Every November my side of the family kicks off the holiday season by gathering to share good food, good company, and attractively wrapped atrocities. Other families with warped senses of humor have similar gatherings and call them White Elephant exchanges. We call our party simply—THE NIGHTMARE.
Each year I clean my house and put up several tacky plastic trees which I have come to love dearly (Blog to follow!) My guests arrive, we visit, eat lunch, and then gather in the family room in front of a brightly lit Christmas tree surrounded by sometimes oddly shaped but attractively wrapped Presents of Horror. Each person picks a number, and the presents are chosen and opened in that order. There is no stealing or exchanging of wrapped or unwrapped presents—no one would want to!—just a lot of laughter and expressions of horror and dismay as each ghastly present is revealed. (No off-color gag gifts or regifting from the previous year’s Nightmare is allowed.)
When all gifts have been viewed and the first shock has worn off, the voting begins. The giver of the gift with the most votes for nastiest present of the year wins the grand prize. My eldest sister always donates the prize, which is actually something nice. Then we all share who gave what present, were it was found, its cost, and any story connected to the purchase of each fiendish Violation of the Christmas Spirit.
Our gifts are not simply unique, off beat, or tacky. They are disturbing, horrific, creepy—sometimes even panic inducing. We garage sale and thrift shop each year with the upcoming Nightmare always lurking in the back of our minds. When we run across that perfect gift, there is no hesitation, just an overwhelming urge to purchase at the lowest possible price. One year it may be a creepy chalk clown head (which my Mom stored on a shelf at the bottom of the basement stairs after the party, until she had to get rid of it by popular demand. It was freaking out everyone who went downstairs for potatoes.) Another year it might be a spectacularly tasteless five-foot-long oil-spouting swag lamp with scantily clad nymphs in gold plastic. My favorite was the exquisitely wrought “butt brick,” a hefty hunk of wax molded from the bottom half of an ancient bas relief of the three Graces (Hey, it was Art!).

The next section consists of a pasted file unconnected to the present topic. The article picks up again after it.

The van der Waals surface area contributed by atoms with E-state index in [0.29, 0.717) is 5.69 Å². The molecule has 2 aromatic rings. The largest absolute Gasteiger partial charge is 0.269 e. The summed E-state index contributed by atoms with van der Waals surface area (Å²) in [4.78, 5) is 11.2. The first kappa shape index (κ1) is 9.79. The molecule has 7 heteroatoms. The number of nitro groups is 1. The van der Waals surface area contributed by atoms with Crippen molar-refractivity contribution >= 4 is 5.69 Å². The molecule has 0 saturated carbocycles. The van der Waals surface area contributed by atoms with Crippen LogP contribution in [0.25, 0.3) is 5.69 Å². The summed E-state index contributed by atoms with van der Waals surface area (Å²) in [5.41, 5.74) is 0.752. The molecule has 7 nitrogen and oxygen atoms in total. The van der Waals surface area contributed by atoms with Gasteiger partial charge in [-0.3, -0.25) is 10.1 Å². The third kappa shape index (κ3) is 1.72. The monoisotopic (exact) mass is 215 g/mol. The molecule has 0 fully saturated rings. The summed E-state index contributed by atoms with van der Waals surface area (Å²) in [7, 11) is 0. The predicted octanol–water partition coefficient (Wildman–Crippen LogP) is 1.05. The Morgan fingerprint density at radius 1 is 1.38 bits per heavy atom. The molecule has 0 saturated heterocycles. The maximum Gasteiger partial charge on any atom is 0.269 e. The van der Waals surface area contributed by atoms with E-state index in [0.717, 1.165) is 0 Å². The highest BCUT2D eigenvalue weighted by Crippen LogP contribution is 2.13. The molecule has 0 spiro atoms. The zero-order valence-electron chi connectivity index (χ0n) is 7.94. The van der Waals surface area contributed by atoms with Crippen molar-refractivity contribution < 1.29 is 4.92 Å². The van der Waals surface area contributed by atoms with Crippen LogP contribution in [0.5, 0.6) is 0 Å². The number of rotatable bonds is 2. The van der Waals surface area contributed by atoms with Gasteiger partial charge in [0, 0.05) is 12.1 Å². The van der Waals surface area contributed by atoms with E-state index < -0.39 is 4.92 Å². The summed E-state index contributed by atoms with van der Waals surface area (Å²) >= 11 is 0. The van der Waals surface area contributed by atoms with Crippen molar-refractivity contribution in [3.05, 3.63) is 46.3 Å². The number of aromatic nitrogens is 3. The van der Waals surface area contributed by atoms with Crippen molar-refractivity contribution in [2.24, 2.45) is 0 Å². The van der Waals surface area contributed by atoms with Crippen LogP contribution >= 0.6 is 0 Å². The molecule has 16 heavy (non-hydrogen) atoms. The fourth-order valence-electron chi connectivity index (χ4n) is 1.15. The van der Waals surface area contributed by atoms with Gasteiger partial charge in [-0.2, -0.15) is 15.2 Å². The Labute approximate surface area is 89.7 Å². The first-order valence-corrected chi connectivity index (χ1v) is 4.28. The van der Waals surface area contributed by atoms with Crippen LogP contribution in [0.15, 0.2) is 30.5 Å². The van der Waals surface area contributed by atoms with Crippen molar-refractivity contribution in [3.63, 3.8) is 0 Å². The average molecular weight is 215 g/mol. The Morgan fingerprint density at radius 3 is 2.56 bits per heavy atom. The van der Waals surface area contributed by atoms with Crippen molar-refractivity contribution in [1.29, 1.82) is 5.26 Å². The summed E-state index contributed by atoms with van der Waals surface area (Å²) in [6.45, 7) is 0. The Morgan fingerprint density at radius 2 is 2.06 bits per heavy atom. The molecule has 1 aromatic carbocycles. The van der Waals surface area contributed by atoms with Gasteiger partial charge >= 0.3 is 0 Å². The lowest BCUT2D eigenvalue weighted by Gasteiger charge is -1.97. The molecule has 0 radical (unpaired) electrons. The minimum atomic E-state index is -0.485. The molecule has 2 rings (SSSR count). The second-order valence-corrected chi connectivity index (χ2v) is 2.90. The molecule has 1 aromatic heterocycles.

Some gifts were destined to become bizarre garden ornaments or equally distressing household décor because some small child instantly fell in love with them, such as the famous owl lamp with built in peanut dish (or was it an ash tray?) or this year’s fluffy fun fur owl-on-a -stick. Other gifts are quietly deposited in the first available dumpster.
Each gift has its provenance, such as the stuffed rattle snake I found last year and purchased for the princely sum of $3. It was a gift requested by a five-year-old boy whose parents were going away on an anniversary trip to the Southwest. He wanted them to bring back for him a pair of cowboy boots and a rattle snake. They honored both his requests. The snake now graces the science classroom of a Catholic grade school in Chippewa Falls, Wisconsin. Surprisingly, the rattler did not earn me the grand prize that year—I am still bitter.
The first winner of this nightmare competition was what we called “The Bordello Lamp” with its giant, bulbous, amber-glass base with malfunctioning night light and scarlet shade shaped like a saloon girl’s corset and skirt, complete with dingle-berry trim. It had a commanding presence, standing nearly four and a half feet tall. (It ended up becoming an anonymous cabin warming gift at several hunting camps up north.)
The most recent (and I think most repugnant) winner was a set of cattle hooves made into pillar candle holders. (I actually felt my gorge rise when I got my first good look at them. Gulp!) They looked and smelled vile (that rhymes with bile). My sister caught her Golden Retriever slinking off to bury one of the pair in the woods the week before our get together! The aroma that rose from the wrapped gift had our cat Bert sniffing around under the tree as well.
This is definitely not a holiday tradition for the faint hearted, but even my 87-year-old mother looks forward to it annually (amazing considering that she took home a repulsive, grass-skirt-clad coconut monkey this year). Soon four generations will again begin to taunt each other and drop dark hints about the “gift” that will surely earn them the grand prize next year. Season’s Greetings! Begonia